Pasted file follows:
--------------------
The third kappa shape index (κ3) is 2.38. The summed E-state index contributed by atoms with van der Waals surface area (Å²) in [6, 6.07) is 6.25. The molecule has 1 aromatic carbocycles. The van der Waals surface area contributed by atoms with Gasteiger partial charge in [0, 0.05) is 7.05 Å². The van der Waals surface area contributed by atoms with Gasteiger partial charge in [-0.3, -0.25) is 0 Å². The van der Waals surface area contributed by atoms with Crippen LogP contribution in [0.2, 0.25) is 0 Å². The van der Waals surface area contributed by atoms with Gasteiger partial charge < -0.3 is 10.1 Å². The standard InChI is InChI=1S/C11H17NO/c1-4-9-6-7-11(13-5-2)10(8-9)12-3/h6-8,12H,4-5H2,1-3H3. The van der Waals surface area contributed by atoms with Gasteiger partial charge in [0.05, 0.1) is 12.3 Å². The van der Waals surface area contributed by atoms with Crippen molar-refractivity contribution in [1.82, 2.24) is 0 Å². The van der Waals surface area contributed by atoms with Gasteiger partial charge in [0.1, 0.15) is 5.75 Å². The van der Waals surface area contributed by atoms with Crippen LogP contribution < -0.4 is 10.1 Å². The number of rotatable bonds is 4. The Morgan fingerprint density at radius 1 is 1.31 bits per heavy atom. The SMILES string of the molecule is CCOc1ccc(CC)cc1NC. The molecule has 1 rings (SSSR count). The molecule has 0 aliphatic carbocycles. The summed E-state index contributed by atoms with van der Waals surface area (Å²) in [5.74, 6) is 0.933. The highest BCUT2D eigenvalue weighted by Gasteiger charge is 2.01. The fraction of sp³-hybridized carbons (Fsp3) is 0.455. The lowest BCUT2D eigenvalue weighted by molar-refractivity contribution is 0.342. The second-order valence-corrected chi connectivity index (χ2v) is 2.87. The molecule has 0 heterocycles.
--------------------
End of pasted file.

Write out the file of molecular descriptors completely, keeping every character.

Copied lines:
The third kappa shape index (κ3) is 2.38. The summed E-state index contributed by atoms with van der Waals surface area (Å²) in [6, 6.07) is 6.25. The molecule has 1 aromatic carbocycles. The van der Waals surface area contributed by atoms with Gasteiger partial charge in [0, 0.05) is 7.05 Å². The van der Waals surface area contributed by atoms with Gasteiger partial charge in [-0.3, -0.25) is 0 Å². The van der Waals surface area contributed by atoms with Crippen LogP contribution in [0.2, 0.25) is 0 Å². The van der Waals surface area contributed by atoms with Gasteiger partial charge < -0.3 is 10.1 Å². The standard InChI is InChI=1S/C11H17NO/c1-4-9-6-7-11(13-5-2)10(8-9)12-3/h6-8,12H,4-5H2,1-3H3. The van der Waals surface area contributed by atoms with Gasteiger partial charge in [0.05, 0.1) is 12.3 Å². The van der Waals surface area contributed by atoms with Crippen molar-refractivity contribution in [1.82, 2.24) is 0 Å². The van der Waals surface area contributed by atoms with Gasteiger partial charge in [0.1, 0.15) is 5.75 Å². The van der Waals surface area contributed by atoms with Crippen LogP contribution < -0.4 is 10.1 Å². The number of rotatable bonds is 4. The Morgan fingerprint density at radius 1 is 1.31 bits per heavy atom. The SMILES string of the molecule is CCOc1ccc(CC)cc1NC. The molecule has 1 rings (SSSR count). The molecule has 0 aliphatic carbocycles. The summed E-state index contributed by atoms with van der Waals surface area (Å²) in [5.74, 6) is 0.933. The highest BCUT2D eigenvalue weighted by Gasteiger charge is 2.01. The fraction of sp³-hybridized carbons (Fsp3) is 0.455. The lowest BCUT2D eigenvalue weighted by molar-refractivity contribution is 0.342. The second-order valence-corrected chi connectivity index (χ2v) is 2.87. The molecule has 0 heterocycles.